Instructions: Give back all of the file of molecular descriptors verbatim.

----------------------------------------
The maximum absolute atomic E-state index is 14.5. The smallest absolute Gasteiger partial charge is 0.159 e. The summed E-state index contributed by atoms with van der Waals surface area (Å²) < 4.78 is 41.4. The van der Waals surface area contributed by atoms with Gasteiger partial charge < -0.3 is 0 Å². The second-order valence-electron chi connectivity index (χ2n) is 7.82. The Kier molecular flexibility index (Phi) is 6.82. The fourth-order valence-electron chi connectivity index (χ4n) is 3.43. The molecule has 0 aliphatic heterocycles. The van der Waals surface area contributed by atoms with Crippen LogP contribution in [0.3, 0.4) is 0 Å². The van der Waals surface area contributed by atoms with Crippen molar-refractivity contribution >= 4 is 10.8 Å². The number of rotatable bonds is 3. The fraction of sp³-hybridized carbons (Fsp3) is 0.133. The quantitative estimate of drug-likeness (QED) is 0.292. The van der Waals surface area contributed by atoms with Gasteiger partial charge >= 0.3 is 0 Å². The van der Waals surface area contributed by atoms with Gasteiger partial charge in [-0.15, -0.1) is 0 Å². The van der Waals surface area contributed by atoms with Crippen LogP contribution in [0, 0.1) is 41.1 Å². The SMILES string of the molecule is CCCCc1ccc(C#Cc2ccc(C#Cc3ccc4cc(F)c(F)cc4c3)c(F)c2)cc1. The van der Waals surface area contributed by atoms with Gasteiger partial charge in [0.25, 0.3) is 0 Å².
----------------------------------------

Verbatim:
The maximum absolute atomic E-state index is 14.5. The smallest absolute Gasteiger partial charge is 0.159 e. The summed E-state index contributed by atoms with van der Waals surface area (Å²) < 4.78 is 41.4. The van der Waals surface area contributed by atoms with Gasteiger partial charge < -0.3 is 0 Å². The second-order valence-electron chi connectivity index (χ2n) is 7.82. The Kier molecular flexibility index (Phi) is 6.82. The fourth-order valence-electron chi connectivity index (χ4n) is 3.43. The molecule has 0 aliphatic heterocycles. The van der Waals surface area contributed by atoms with Crippen LogP contribution in [0.3, 0.4) is 0 Å². The van der Waals surface area contributed by atoms with Crippen molar-refractivity contribution >= 4 is 10.8 Å². The number of rotatable bonds is 3. The fraction of sp³-hybridized carbons (Fsp3) is 0.133. The quantitative estimate of drug-likeness (QED) is 0.292. The van der Waals surface area contributed by atoms with Gasteiger partial charge >= 0.3 is 0 Å². The van der Waals surface area contributed by atoms with Gasteiger partial charge in [-0.15, -0.1) is 0 Å². The van der Waals surface area contributed by atoms with Crippen LogP contribution in [0, 0.1) is 41.1 Å². The SMILES string of the molecule is CCCCc1ccc(C#Cc2ccc(C#Cc3ccc4cc(F)c(F)cc4c3)c(F)c2)cc1. The van der Waals surface area contributed by atoms with Gasteiger partial charge in [0.25, 0.3) is 0 Å².